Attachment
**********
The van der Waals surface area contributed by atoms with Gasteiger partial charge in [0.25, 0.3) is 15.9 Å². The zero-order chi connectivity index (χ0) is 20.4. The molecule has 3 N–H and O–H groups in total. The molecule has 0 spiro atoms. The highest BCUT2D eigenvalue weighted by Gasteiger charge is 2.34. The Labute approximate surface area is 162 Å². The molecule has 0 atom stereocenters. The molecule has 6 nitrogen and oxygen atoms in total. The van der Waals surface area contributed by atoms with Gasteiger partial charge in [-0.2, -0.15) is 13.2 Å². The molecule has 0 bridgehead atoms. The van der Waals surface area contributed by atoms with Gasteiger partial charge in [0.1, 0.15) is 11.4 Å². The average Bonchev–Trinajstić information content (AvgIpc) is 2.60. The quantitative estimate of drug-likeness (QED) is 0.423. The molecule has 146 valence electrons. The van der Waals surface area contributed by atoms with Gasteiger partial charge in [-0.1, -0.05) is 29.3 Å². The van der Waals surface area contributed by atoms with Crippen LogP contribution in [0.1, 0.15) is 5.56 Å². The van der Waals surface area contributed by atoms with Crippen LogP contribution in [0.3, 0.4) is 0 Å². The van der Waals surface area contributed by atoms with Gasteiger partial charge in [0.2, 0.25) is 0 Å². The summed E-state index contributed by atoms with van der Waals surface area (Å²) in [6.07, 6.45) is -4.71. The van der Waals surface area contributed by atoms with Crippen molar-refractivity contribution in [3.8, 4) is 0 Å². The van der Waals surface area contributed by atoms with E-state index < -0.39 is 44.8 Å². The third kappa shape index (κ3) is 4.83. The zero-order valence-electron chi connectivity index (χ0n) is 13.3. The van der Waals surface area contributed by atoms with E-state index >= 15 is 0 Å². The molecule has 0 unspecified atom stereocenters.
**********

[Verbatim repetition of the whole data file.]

The van der Waals surface area contributed by atoms with Gasteiger partial charge in [0.25, 0.3) is 15.9 Å². The zero-order chi connectivity index (χ0) is 20.4. The molecule has 3 N–H and O–H groups in total. The molecule has 0 spiro atoms. The highest BCUT2D eigenvalue weighted by Gasteiger charge is 2.34. The Labute approximate surface area is 162 Å². The molecule has 0 atom stereocenters. The molecule has 6 nitrogen and oxygen atoms in total. The van der Waals surface area contributed by atoms with Gasteiger partial charge in [-0.2, -0.15) is 13.2 Å². The molecule has 0 bridgehead atoms. The van der Waals surface area contributed by atoms with Gasteiger partial charge in [0.1, 0.15) is 11.4 Å². The average Bonchev–Trinajstić information content (AvgIpc) is 2.60. The quantitative estimate of drug-likeness (QED) is 0.423. The molecule has 146 valence electrons. The van der Waals surface area contributed by atoms with Gasteiger partial charge in [-0.1, -0.05) is 29.3 Å². The van der Waals surface area contributed by atoms with Crippen LogP contribution in [0.1, 0.15) is 5.56 Å². The van der Waals surface area contributed by atoms with Crippen LogP contribution in [0.3, 0.4) is 0 Å². The van der Waals surface area contributed by atoms with Gasteiger partial charge in [0.2, 0.25) is 0 Å². The summed E-state index contributed by atoms with van der Waals surface area (Å²) in [6.07, 6.45) is -4.71. The van der Waals surface area contributed by atoms with Crippen molar-refractivity contribution in [3.8, 4) is 0 Å². The van der Waals surface area contributed by atoms with E-state index < -0.39 is 44.8 Å². The third kappa shape index (κ3) is 4.83. The zero-order valence-electron chi connectivity index (χ0n) is 13.3. The van der Waals surface area contributed by atoms with E-state index >= 15 is 0 Å². The molecule has 0 unspecified atom stereocenters.